The state of religious freedom in India is in question after a Bharatiya Janata Party (BJP) member of parliament declared that on Christmas Day he would host a Hindu conversion ceremony, a ceremony where Christians and Muslims are publicly pressured to abandon their faith. While the conversion ceremony has since been temporarily called off after the BJP issued a statement condemning forced conversions, the ceremony comes on the heels of escalating violence against religious minorities in India.

Conversion ceremonies are usually hosted by hardline Hindutva groups, like Rashtriya Swayamsevak Sangh (RSS), and typically target poorer Muslims and Christians. Force, fraud, and coercion are often involved in the conversions, including bribes in the form of money or food. Over the past several months, the RSS is reported to have forcibly converted at least 50 Muslims in Agra, as well as an additional 100 Christians in Gujarat. The planned Christmas Day conversion ceremony, also hosted by RSS, planned to convert over 4,000 Christians and 1,000 Muslims back to Hinduism.

Forced conversions and communal tensions are not new in India, and have occurred under previous Indian governments. However, some allege that violence against religious minorities have been on the rise since the BJP took power in May. Since then, reports found that at least 110 people of minority faith have been killed, and there have been 560 reported acts of violence against religious minorities in India.

BJP External Affairs Minister Sushma Swaraj’s call earlier this month to make the Hindu book of scripture, the Bhagavad Ghita, the national scripture also raised eyebrows and calls into question the BJP’s commitment to religious freedom. The burning of St. Sebastian’s Church in New Delhi this month also has caused concern among religious minorities that they are less safe under a BJP government.

Christian leaders in India recently released a statement calling for greater protection of religious minorities. The Indian bishops outlined limitations on freedom of expression, specific instances of violence against communities of faith in Chattisgarh, Madhya Pradesh, Odisha, Uttar Pradesh, and New Delhi, and desecration of places of worship, as just a few examples of hostility toward religious minorities.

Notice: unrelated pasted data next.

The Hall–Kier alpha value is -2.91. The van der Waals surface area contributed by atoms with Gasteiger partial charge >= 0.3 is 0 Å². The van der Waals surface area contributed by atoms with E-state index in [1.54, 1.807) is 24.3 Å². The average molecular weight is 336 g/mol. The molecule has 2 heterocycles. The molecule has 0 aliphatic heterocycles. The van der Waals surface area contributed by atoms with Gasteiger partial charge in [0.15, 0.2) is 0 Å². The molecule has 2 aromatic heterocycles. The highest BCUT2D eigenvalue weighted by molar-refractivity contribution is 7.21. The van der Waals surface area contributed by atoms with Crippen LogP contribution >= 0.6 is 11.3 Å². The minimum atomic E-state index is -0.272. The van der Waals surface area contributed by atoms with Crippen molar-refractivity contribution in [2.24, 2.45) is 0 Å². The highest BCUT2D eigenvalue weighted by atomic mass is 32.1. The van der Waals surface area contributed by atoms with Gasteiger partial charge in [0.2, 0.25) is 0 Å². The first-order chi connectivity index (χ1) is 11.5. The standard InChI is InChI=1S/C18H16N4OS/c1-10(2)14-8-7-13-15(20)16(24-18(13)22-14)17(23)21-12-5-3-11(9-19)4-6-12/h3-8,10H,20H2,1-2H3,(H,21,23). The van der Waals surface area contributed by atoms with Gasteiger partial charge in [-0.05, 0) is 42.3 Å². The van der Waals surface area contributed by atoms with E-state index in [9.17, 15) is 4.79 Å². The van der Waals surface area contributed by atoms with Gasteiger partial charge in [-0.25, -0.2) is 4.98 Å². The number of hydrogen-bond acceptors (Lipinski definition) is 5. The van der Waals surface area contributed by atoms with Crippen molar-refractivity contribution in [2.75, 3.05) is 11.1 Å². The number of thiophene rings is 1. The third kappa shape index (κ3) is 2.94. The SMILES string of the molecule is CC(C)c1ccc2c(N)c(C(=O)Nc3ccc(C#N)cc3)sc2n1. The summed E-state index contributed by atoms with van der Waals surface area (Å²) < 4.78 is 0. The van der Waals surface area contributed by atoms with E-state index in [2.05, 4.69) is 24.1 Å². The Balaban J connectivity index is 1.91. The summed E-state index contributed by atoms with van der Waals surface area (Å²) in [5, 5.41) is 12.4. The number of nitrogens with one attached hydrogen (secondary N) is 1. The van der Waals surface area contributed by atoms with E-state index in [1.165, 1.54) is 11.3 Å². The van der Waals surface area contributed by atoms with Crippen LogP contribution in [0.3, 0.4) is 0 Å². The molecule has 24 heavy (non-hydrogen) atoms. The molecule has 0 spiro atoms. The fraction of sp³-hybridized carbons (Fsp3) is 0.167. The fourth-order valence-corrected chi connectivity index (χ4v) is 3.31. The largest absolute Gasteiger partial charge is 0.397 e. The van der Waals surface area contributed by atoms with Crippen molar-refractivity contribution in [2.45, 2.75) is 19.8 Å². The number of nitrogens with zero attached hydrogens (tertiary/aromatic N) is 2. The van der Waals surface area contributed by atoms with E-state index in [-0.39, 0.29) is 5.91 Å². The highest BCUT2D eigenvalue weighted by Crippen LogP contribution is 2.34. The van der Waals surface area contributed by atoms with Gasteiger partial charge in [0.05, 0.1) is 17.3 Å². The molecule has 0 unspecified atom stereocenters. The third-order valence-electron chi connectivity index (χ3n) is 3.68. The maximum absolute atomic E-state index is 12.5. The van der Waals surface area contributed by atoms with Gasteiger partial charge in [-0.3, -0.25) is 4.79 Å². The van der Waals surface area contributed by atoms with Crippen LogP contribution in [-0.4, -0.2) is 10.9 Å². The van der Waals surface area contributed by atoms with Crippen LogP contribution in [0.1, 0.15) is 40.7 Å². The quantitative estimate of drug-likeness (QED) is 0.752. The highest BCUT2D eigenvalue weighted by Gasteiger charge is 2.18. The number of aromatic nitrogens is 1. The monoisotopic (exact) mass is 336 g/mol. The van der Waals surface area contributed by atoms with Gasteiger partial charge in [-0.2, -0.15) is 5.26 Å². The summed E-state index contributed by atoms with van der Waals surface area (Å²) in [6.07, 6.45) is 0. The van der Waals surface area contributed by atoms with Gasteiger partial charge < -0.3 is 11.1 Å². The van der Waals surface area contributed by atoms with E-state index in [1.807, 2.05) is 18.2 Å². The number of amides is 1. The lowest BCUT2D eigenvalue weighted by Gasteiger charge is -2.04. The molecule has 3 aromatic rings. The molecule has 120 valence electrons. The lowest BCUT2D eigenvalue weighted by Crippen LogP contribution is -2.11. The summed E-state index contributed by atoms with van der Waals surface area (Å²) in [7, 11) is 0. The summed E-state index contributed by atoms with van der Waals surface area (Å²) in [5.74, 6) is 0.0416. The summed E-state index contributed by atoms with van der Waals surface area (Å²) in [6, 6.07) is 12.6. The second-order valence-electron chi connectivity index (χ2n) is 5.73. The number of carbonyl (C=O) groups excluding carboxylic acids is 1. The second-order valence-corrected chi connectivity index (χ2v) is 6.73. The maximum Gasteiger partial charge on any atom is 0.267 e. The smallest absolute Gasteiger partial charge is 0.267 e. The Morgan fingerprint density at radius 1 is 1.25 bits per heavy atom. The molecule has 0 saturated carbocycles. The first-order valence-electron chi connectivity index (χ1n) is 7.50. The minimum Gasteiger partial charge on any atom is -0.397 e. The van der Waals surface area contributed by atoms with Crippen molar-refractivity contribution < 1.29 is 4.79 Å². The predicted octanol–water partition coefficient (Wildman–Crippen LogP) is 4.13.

Since Prime Minister Narendra Modi was elected to office, religious minorities and the international community have watched closely to see how Modi and the BJP would handle matters of religious freedom. While the BJP has responded appropriately in condemning forced conversion ceremonies, protecting the rights of religious minorities requires more than a statement.

Unfortunately, concerns about the state of religious freedom in India are often only addressed when it is politically expedient to do so. Current calls from the opposition Congress party in parliament for Modi himself to make a statement against religious conversion are merely attempts to derail Modi’s commendable economic reform agenda.

Forced or manipulated religious conversions constitute an infringement of religious liberty. However, adopting a national anti-conversion law would likely be counterproductive. Muslims and Christians have protested against anti-conversion laws that have been adopted by a handful of Indian States, alleging that these laws are often misused to intimidate religious minorities and justify mob violence.

Modi should seize this opportunity to take a stand for religious liberty in India. Religious freedom shouldn’t be an afterthought; it should be a core tenet of Modi’s pro-freedom and pro-economic liberalization agenda.